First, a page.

S=f(Y)
where: S is saving, Y is income (national or disposable), and f is the notation for a generic, unspecified functional form.

Depending on the analysis, the actual functional form of the equation can be linear, with a constant slope, or curvilinear, with a changing slope. The most common form is linear, such as the one presented here:

S=c+dY
where: S is saving, Y is income (national or disposable), c is the intercept, and d is the slope.

The two key parameters that characterize the saving function are slope and intercept.

  • Slope: The slope of the saving function (d) measures the change in saving resulting from a change in income. If income changes by $1, then saving changes by $d. This slope is generally assumed and empirically documented to be greater than zero, but less than one (0 < d < 1). It is conceptually identified as induced saving and the marginal propensity to save (MPC).

  • Intercept: The intercept of the saving function (c) measures the amount of saving undertaken if income is zero. If income is zero, then saving is $c. The intercept is generally assumed and empirically documented to be negative (c < 0). It is conceptually identified as autonomous saving.

It is often useful to state the saving function using parameters for the consumption function.

C=a+bY
where: C is consumption expenditures, Y again is income, a is the intercept, and b is the slope.

In this case, the saving function can be specified as:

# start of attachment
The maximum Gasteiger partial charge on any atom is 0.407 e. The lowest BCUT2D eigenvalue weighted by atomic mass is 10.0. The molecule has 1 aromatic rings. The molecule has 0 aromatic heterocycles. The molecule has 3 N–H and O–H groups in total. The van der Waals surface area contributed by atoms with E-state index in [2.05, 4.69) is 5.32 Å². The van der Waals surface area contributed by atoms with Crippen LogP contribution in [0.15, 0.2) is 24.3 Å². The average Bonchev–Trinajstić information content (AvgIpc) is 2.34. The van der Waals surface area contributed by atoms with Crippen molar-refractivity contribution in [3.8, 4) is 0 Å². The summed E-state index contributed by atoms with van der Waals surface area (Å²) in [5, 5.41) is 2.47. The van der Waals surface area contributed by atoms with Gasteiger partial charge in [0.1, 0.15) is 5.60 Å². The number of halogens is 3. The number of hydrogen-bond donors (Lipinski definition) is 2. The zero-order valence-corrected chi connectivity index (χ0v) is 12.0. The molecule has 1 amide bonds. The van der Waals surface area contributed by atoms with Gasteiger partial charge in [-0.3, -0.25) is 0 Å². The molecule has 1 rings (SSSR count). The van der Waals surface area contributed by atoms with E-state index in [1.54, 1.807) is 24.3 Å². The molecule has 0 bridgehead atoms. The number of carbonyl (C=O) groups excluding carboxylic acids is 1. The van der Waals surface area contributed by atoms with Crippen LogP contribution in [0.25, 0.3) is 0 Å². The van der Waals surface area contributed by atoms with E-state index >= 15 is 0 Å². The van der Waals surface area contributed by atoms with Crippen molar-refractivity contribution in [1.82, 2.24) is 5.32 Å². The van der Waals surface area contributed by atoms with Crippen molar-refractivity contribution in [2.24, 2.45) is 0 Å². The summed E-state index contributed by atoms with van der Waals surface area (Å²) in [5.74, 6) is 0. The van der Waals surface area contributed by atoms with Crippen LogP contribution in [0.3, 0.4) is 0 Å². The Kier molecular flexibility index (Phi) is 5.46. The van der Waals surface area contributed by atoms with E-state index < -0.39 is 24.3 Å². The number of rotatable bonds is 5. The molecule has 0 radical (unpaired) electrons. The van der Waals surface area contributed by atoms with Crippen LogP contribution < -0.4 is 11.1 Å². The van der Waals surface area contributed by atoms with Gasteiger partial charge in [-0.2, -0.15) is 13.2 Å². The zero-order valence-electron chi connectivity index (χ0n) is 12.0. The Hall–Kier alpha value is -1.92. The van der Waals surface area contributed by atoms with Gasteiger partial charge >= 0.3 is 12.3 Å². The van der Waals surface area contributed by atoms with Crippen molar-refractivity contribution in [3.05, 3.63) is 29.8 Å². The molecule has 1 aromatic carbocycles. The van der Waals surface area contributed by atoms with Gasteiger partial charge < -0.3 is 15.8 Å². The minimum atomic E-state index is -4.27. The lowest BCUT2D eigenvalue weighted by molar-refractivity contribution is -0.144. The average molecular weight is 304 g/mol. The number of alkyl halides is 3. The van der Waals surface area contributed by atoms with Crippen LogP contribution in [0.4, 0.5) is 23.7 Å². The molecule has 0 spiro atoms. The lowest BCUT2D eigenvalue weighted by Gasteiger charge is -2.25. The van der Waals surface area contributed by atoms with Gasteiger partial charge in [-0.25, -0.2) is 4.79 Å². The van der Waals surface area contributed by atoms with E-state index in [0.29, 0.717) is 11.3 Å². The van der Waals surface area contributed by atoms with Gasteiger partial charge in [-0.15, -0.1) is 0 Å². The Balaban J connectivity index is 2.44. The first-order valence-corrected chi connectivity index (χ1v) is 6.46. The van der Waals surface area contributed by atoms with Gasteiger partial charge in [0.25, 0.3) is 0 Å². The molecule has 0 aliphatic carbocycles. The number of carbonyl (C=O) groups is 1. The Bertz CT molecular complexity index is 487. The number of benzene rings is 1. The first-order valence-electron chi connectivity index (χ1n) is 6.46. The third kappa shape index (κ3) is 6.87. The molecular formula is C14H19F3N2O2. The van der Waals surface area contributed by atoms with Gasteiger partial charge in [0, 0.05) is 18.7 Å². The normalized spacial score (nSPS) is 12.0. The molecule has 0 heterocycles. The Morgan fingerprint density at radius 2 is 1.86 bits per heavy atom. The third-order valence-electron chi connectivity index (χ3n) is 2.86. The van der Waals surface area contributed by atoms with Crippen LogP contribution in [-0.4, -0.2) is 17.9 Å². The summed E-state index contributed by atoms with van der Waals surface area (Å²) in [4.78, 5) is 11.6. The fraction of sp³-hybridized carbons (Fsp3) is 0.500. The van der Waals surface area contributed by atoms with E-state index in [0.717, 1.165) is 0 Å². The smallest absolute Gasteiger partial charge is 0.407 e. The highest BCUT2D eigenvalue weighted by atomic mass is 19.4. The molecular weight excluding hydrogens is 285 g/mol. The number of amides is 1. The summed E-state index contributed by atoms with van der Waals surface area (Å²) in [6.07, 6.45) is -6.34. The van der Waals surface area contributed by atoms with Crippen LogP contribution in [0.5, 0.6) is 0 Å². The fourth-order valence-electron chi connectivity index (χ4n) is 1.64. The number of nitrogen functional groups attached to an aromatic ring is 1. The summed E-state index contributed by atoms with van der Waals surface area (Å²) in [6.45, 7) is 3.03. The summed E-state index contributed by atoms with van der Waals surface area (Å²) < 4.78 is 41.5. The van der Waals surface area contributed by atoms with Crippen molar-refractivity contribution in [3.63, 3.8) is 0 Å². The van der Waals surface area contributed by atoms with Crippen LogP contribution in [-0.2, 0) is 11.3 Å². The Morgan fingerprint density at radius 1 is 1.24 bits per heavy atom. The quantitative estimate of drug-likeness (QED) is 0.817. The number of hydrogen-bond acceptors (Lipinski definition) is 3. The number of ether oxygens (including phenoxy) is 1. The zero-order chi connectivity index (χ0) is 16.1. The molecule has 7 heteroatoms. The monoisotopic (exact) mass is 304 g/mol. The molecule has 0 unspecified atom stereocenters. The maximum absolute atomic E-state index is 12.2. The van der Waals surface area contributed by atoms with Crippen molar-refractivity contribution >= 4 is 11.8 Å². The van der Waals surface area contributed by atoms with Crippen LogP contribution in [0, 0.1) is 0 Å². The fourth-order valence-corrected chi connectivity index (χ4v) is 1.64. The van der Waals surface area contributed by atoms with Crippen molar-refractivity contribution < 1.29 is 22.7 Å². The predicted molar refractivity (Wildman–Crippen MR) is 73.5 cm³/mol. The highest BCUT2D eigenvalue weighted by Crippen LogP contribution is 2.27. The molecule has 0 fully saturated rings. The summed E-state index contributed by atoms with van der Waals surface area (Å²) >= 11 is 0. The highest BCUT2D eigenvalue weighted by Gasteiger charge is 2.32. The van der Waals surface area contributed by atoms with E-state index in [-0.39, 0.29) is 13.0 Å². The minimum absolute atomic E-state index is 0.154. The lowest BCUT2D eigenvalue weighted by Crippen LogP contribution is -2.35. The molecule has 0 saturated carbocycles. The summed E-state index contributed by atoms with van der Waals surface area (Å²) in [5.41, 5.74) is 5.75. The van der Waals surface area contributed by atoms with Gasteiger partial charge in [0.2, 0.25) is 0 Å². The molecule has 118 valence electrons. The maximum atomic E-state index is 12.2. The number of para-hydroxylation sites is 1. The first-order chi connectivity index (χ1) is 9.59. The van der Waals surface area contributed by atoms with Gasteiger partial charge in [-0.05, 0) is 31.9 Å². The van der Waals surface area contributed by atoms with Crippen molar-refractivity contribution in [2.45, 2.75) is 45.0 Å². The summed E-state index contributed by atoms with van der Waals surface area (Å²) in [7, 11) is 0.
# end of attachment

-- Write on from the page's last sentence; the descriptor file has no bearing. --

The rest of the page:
S= -a+(1-b)Y
where: S is saving and Y is income. However, now the intercept is -a rather than c and the slope is (1-b) rather than d. This alternative specification shows the connection between the saving function and the consumption function. The intercept of the saving function (-a) is the negative of the intercept of the consumption function (a). The slope of the saving function (1-b) is one minus the slope of the consumption function (b), meaning that the sum of the marginal propensity to consume (b) and the marginal propensity to save (1-b) is equal to one, which is just another way of saying that a portion of additional income is consumed and the rest is saved.

Then, The Graph

Saving Line
Saving Line

The saving function is also commonly presented as a diagram or saving line, such as the one presented in the exhibit to the right. This red line, labeled S in the exhibit is positively sloped, indicating that greater levels of income generate greater saving by the household sector. The specific saving function illustrated in this exhibit is:
C= -1+0.25Y

The two primary characteristics of the saving function--slope and intercept--also can be identified with the saving line.

  • Slope: The slope of the saving line presented here is positive, but less than one. In this case the slope is equal to 0.25. Click the [Slope] button to highlight.